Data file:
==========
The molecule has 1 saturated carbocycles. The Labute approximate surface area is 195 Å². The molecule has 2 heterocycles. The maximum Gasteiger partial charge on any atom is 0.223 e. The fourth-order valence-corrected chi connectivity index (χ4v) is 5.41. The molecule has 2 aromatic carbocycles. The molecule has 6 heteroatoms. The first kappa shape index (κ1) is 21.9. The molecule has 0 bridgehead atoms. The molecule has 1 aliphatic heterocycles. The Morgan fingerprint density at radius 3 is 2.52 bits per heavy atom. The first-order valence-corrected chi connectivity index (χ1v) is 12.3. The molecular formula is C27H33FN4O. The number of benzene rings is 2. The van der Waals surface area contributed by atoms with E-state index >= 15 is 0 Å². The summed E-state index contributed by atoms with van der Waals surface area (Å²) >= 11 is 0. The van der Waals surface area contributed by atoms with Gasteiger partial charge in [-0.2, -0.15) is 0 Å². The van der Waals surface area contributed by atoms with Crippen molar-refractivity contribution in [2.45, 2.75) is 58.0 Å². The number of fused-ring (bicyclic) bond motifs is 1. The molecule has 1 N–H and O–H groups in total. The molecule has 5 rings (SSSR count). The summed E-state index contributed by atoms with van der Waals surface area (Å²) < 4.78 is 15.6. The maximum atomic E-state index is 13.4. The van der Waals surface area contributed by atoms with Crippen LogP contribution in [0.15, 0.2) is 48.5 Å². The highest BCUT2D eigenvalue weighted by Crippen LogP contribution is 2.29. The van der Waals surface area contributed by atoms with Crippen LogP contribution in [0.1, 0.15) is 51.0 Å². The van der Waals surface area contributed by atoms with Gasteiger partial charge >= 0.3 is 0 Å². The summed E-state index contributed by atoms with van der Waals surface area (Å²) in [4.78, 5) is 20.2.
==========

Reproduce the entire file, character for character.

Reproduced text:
The molecule has 1 saturated carbocycles. The Labute approximate surface area is 195 Å². The molecule has 2 heterocycles. The maximum Gasteiger partial charge on any atom is 0.223 e. The fourth-order valence-corrected chi connectivity index (χ4v) is 5.41. The molecule has 2 aromatic carbocycles. The molecule has 6 heteroatoms. The first kappa shape index (κ1) is 21.9. The molecule has 0 bridgehead atoms. The molecule has 1 aliphatic heterocycles. The Morgan fingerprint density at radius 3 is 2.52 bits per heavy atom. The first-order valence-corrected chi connectivity index (χ1v) is 12.3. The molecular formula is C27H33FN4O. The number of benzene rings is 2. The van der Waals surface area contributed by atoms with E-state index >= 15 is 0 Å². The summed E-state index contributed by atoms with van der Waals surface area (Å²) >= 11 is 0. The van der Waals surface area contributed by atoms with Gasteiger partial charge in [-0.2, -0.15) is 0 Å². The van der Waals surface area contributed by atoms with Crippen molar-refractivity contribution in [2.45, 2.75) is 58.0 Å². The number of fused-ring (bicyclic) bond motifs is 1. The molecule has 1 N–H and O–H groups in total. The molecule has 5 rings (SSSR count). The summed E-state index contributed by atoms with van der Waals surface area (Å²) < 4.78 is 15.6. The maximum atomic E-state index is 13.4. The van der Waals surface area contributed by atoms with Crippen LogP contribution in [0.15, 0.2) is 48.5 Å². The highest BCUT2D eigenvalue weighted by Crippen LogP contribution is 2.29. The van der Waals surface area contributed by atoms with Crippen LogP contribution in [0.1, 0.15) is 51.0 Å². The van der Waals surface area contributed by atoms with Gasteiger partial charge >= 0.3 is 0 Å². The summed E-state index contributed by atoms with van der Waals surface area (Å²) in [4.78, 5) is 20.2.